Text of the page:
Hoover Dam (center left) was built across Black Canyon, backing up the Colorado River 25 miles to the southwestern end of Grand Canyon National Park. The resulting Lake Mead offers water recreation activities to visitors at Lake Mead National Recreation Area.

Photo: National Park Service

Steep rock slopes, formerly the walls of canyons, today contain the deep blue waters of Lake Mead, which led to the creation of the first national recreation area in the United States.

Photo: NPS

In 1936, these two agencies cooperatively created the Boulder Dam Recreation Area, the first national recreation area established in the United States. It included the Hoover Dam itself as well as 25 miles of the Colorado River. Eleven years later, the agencies changed the name to Lake Mead National Recreation Area. In 1950 Davis Dam was completed near Bullhead City, Arizona. This dam and the lake it created, Lake Mohave, were incorporated into Lake Mead National Recreation Area as well.

In 1963 President John F. Kennedy initiated the policy that Congress must establish all future National Recreation Areas (NRAs), and the next year Lake Mead National Recreation Area became the first such area established by Congressional statute. Today, out of 43 NRAs, the Park Service administers 20, most of which are centered on large reservoirs that emphasize water-based recreation. Other agencies, including the Forest Service and Bureau of Land Management, administer the 23 other NRAs.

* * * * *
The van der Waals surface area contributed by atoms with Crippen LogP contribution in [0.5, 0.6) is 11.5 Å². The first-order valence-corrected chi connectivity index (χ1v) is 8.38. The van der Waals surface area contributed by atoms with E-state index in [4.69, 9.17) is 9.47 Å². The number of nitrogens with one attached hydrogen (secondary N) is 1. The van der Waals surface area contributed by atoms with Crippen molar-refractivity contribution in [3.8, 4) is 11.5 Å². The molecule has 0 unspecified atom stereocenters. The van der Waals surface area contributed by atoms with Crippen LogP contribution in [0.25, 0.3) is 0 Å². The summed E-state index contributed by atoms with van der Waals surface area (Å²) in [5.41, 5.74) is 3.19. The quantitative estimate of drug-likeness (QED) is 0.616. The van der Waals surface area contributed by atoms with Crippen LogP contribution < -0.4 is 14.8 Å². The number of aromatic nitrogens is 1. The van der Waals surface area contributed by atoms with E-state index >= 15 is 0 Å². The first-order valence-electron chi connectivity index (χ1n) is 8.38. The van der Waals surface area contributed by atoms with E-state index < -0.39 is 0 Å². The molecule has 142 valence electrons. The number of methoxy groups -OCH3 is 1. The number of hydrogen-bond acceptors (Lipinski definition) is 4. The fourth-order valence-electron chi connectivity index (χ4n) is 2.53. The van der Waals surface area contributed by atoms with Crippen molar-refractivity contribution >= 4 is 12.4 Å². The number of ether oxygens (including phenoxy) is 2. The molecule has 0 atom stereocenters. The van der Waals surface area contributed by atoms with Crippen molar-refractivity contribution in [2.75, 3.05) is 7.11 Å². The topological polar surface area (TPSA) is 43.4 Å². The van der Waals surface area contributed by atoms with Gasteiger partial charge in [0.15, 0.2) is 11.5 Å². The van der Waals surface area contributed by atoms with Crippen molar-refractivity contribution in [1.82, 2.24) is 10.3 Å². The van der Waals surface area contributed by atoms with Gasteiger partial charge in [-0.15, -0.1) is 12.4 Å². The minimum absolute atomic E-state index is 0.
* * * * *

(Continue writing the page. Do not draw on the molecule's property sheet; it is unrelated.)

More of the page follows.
Lake Mead NRA contains 1.5 million acres, making it twice the size of Rhode Island. It has about 550 miles of shoreline, though the area covered by water comprises less than 13 percent of the total area of the NRA. It also includes nine designated wilderness areas, as shown in the NPS diagram at right.

Part of the NRA overlaps with portions of Grand Canyon-Parashant National Monument, created in 2001, on the Arizona Strip. Although most of the eight million visitors it attracts every year see it purely as a recreation spot, the lake is actually a giant reservoir, storing water that is delivered to farms, homes, and businesses in Nevada, Arizona, California, and Mexico.